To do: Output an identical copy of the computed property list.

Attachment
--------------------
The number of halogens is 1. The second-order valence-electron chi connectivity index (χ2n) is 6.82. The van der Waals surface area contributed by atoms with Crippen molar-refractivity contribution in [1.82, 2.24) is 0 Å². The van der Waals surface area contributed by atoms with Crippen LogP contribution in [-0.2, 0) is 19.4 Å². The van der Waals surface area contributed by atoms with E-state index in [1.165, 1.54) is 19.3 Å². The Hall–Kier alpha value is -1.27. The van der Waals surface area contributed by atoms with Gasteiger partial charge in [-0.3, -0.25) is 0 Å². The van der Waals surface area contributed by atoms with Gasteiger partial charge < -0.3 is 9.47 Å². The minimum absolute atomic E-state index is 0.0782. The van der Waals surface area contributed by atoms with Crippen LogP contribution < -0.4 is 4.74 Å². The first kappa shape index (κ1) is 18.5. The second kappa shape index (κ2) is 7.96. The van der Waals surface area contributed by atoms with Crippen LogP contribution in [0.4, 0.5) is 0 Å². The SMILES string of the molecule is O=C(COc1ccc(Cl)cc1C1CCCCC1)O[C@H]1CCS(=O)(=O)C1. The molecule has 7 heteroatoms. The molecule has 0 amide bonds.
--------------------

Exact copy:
The number of halogens is 1. The second-order valence-electron chi connectivity index (χ2n) is 6.82. The van der Waals surface area contributed by atoms with Crippen molar-refractivity contribution in [1.82, 2.24) is 0 Å². The van der Waals surface area contributed by atoms with Crippen LogP contribution in [-0.2, 0) is 19.4 Å². The van der Waals surface area contributed by atoms with E-state index in [1.165, 1.54) is 19.3 Å². The Hall–Kier alpha value is -1.27. The van der Waals surface area contributed by atoms with Gasteiger partial charge in [-0.3, -0.25) is 0 Å². The van der Waals surface area contributed by atoms with Gasteiger partial charge < -0.3 is 9.47 Å². The minimum absolute atomic E-state index is 0.0782. The van der Waals surface area contributed by atoms with Crippen LogP contribution < -0.4 is 4.74 Å². The first kappa shape index (κ1) is 18.5. The second kappa shape index (κ2) is 7.96. The van der Waals surface area contributed by atoms with Crippen LogP contribution in [0.4, 0.5) is 0 Å². The SMILES string of the molecule is O=C(COc1ccc(Cl)cc1C1CCCCC1)O[C@H]1CCS(=O)(=O)C1. The molecule has 7 heteroatoms. The molecule has 0 amide bonds.